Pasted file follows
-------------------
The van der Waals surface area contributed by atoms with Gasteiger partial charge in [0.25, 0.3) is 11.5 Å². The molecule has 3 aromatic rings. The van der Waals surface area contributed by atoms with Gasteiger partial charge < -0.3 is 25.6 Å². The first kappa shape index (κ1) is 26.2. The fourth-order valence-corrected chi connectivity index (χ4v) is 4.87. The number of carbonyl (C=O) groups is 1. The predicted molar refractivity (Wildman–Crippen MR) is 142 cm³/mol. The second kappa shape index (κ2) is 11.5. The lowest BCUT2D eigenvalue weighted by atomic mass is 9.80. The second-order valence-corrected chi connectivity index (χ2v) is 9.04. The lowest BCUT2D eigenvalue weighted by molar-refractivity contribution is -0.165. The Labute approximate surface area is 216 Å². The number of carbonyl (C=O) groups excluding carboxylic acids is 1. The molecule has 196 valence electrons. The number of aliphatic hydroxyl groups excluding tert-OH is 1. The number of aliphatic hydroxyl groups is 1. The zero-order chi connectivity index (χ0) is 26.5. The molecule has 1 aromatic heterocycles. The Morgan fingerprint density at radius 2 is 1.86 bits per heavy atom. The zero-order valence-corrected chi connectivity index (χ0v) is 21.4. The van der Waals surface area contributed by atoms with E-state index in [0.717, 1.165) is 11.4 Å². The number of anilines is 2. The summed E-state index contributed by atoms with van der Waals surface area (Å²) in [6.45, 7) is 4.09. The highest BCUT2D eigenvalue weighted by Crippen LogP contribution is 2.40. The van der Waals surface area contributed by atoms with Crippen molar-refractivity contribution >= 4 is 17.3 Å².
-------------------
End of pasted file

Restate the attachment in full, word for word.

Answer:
The van der Waals surface area contributed by atoms with Gasteiger partial charge in [0.25, 0.3) is 11.5 Å². The molecule has 3 aromatic rings. The van der Waals surface area contributed by atoms with Gasteiger partial charge < -0.3 is 25.6 Å². The first kappa shape index (κ1) is 26.2. The fourth-order valence-corrected chi connectivity index (χ4v) is 4.87. The number of carbonyl (C=O) groups is 1. The predicted molar refractivity (Wildman–Crippen MR) is 142 cm³/mol. The second kappa shape index (κ2) is 11.5. The lowest BCUT2D eigenvalue weighted by atomic mass is 9.80. The second-order valence-corrected chi connectivity index (χ2v) is 9.04. The lowest BCUT2D eigenvalue weighted by molar-refractivity contribution is -0.165. The Labute approximate surface area is 216 Å². The number of carbonyl (C=O) groups excluding carboxylic acids is 1. The molecule has 196 valence electrons. The number of aliphatic hydroxyl groups excluding tert-OH is 1. The number of aliphatic hydroxyl groups is 1. The zero-order chi connectivity index (χ0) is 26.5. The molecule has 1 aromatic heterocycles. The Morgan fingerprint density at radius 2 is 1.86 bits per heavy atom. The zero-order valence-corrected chi connectivity index (χ0v) is 21.4. The van der Waals surface area contributed by atoms with E-state index in [0.717, 1.165) is 11.4 Å². The number of anilines is 2. The summed E-state index contributed by atoms with van der Waals surface area (Å²) in [6.45, 7) is 4.09. The highest BCUT2D eigenvalue weighted by Crippen LogP contribution is 2.40. The van der Waals surface area contributed by atoms with Crippen molar-refractivity contribution >= 4 is 17.3 Å².